Prices rise as holiday season starts

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As half a million holidaymakers fly out of Britain this weekend, the people with the broadest smiles will have booked their trips 12 months ago, invested with a building society and bought their foreign currency in the past 10 days.

School holidays, which start in many areas today, signal the beginning of the peak holiday season. The mixed weather at home this summer, together with the strength of the pound, has prompted a rush to leave the country.

But people trying to book last-minute packages will have a rough ride. Not only is availability limited, but one of the major tour operators, Airtours, has taken advantage of the surge in demand to increase its holiday prices for August.

Keith Betton, of the Association of British Travel Agents, said yesterday that the situation was a vindication of the travel industry's advice to book early. "There is very little late discounting going on," he said.

Mr Betton said that windfall pay-outs to building society customers, combined with the increase in spending power because of current exchange rates, meant an especially buoyant market this summer.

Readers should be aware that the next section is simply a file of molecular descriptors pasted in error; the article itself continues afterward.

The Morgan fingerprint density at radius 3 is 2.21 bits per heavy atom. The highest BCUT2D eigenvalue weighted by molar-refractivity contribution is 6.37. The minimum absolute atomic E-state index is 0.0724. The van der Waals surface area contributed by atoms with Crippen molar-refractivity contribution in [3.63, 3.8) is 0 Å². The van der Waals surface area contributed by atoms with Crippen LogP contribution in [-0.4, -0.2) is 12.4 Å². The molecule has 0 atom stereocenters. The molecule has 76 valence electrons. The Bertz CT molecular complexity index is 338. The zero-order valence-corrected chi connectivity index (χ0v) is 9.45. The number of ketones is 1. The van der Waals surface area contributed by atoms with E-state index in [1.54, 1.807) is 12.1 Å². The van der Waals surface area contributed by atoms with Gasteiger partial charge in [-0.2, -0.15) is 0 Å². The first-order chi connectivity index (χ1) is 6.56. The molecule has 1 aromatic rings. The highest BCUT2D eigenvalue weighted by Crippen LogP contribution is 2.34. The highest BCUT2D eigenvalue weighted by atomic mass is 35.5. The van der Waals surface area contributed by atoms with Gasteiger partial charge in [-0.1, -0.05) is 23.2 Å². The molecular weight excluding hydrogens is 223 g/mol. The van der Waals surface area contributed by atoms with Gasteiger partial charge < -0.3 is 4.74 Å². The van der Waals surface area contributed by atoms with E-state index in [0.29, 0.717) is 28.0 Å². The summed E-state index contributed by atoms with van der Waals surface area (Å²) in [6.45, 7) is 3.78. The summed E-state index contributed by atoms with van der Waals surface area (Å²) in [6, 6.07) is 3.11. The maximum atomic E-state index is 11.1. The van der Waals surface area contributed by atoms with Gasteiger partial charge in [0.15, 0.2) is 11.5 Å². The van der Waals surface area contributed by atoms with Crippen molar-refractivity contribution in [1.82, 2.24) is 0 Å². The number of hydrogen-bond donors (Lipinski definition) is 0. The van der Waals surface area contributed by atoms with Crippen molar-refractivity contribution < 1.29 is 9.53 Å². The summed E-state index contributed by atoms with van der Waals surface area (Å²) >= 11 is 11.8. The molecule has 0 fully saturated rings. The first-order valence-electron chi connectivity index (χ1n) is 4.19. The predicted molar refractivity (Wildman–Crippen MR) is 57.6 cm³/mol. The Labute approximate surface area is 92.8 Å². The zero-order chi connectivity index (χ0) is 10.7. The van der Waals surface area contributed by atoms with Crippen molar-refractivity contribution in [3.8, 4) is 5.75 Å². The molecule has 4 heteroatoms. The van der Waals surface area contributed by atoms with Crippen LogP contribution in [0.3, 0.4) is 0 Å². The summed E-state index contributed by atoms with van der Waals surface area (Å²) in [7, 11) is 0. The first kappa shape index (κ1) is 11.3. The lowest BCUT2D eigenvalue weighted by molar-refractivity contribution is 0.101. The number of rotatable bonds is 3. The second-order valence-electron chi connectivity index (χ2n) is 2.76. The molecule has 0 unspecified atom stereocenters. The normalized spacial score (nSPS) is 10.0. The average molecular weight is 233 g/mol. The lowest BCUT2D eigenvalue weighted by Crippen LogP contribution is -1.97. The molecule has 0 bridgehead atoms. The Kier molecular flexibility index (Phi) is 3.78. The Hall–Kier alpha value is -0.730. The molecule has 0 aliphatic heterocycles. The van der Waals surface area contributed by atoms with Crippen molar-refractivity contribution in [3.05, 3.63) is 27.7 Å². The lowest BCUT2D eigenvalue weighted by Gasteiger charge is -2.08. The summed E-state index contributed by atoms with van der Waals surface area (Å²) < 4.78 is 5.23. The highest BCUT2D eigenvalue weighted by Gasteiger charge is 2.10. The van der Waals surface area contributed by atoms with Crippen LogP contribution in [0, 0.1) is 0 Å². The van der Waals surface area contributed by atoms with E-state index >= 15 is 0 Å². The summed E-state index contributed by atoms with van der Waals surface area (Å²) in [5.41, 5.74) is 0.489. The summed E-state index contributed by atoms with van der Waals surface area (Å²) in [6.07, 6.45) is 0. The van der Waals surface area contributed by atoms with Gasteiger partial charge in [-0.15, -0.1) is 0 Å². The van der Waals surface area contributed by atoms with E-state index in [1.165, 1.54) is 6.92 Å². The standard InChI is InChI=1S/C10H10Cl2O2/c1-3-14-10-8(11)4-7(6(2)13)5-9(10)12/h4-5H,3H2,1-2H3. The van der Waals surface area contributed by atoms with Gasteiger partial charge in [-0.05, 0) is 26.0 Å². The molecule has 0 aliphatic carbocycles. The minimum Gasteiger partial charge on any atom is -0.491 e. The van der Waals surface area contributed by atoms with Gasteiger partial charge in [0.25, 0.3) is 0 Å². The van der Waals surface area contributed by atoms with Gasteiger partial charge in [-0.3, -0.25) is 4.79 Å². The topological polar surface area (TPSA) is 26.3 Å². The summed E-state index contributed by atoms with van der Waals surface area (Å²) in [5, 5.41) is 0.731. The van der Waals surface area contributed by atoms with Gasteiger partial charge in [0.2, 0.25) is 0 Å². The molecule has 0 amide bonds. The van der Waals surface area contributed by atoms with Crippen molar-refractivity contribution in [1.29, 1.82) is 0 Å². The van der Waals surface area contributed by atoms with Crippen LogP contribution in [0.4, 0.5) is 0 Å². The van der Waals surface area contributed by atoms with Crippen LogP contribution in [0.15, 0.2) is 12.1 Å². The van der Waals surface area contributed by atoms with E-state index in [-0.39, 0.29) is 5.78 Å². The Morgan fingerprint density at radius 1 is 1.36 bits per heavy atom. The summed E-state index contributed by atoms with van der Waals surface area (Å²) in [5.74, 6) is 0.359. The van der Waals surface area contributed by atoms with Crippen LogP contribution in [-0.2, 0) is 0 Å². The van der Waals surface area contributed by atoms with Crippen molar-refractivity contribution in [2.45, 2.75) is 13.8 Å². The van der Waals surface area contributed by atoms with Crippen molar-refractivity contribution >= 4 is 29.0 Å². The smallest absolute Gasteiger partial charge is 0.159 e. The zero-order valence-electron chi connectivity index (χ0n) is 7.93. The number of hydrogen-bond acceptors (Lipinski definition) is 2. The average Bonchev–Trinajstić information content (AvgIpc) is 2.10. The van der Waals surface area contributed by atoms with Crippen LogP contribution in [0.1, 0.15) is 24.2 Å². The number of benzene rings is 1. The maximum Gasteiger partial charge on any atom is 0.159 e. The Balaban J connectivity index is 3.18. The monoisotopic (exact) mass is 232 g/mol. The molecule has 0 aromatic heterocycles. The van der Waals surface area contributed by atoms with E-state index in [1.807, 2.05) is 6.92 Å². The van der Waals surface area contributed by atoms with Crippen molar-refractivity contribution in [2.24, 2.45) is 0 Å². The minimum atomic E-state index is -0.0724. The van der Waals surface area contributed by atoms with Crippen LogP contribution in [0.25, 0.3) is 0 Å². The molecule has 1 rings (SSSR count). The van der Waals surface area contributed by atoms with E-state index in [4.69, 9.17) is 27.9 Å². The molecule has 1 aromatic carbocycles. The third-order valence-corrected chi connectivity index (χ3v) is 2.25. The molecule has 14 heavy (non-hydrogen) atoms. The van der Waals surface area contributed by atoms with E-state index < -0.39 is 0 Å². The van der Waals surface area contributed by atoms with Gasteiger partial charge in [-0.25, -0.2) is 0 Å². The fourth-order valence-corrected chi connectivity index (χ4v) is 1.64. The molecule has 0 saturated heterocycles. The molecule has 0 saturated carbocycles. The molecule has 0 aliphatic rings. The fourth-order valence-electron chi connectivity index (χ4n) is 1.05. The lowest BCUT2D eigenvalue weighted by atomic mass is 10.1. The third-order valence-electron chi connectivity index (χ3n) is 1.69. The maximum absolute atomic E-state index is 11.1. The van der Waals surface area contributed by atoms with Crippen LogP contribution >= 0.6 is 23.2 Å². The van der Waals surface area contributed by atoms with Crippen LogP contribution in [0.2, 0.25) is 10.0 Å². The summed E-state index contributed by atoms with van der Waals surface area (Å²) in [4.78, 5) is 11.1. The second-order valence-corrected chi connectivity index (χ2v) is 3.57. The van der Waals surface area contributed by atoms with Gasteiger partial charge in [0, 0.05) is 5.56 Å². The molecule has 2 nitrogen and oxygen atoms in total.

Sterling is at its strongest for years. Yesterday at Thomas Cook bureaux , a pound bought 9.83 French francs, 244.81 Spanish pesetas or 2.937 German marks.

The favourable tourist rates mean much cheaper holidays. Last summer in Corfu, for instance, a three-course meal cost the equivalent of pounds 10.60 and a camera film pounds 3.60; this year the corresponding prices are pounds 8.05 and pounds 3.

The coming week is the most popular period for summer departures. Gatwick, which is Britain's biggest holiday airport, will handle more than 322,000 people this weekend, 40,000 more than in the same period last year. France, Spain, Greece, Turkey and the US are the most popular destinations.

Heathrow expects to process about 228,000 passengers this weekend, and the regional airports will also be busy: 190,000 people will pass through Manchester, while Glasgow will handle 116,000 passengers and Birmingham 40,000. Hundreds of thousands of other travellers will flee Britain by ferry in the coming days.

British seaside resorts, meanwhile, are praying for more clement weather as the summer season begins in earnest. The heavy rainfall in June meant a poor month for hoteliers and businesses in areas such as the West Country.

For tour operators, the unseasonable weather at home represents rich pickings. Richard Carrick, Airtours' marketing director, said: "We all applaud here when it rains. There is nothing that pleases us more than seeing Wimbledon washed out." Airtours has warned that, from August 1, prices will go up by pounds 20 per person on unsold packages for the rest of the month. This will increase the cost of a one-week self-catering holiday in Malaga for two adults and three children from pounds 1,245 to pounds 1,345.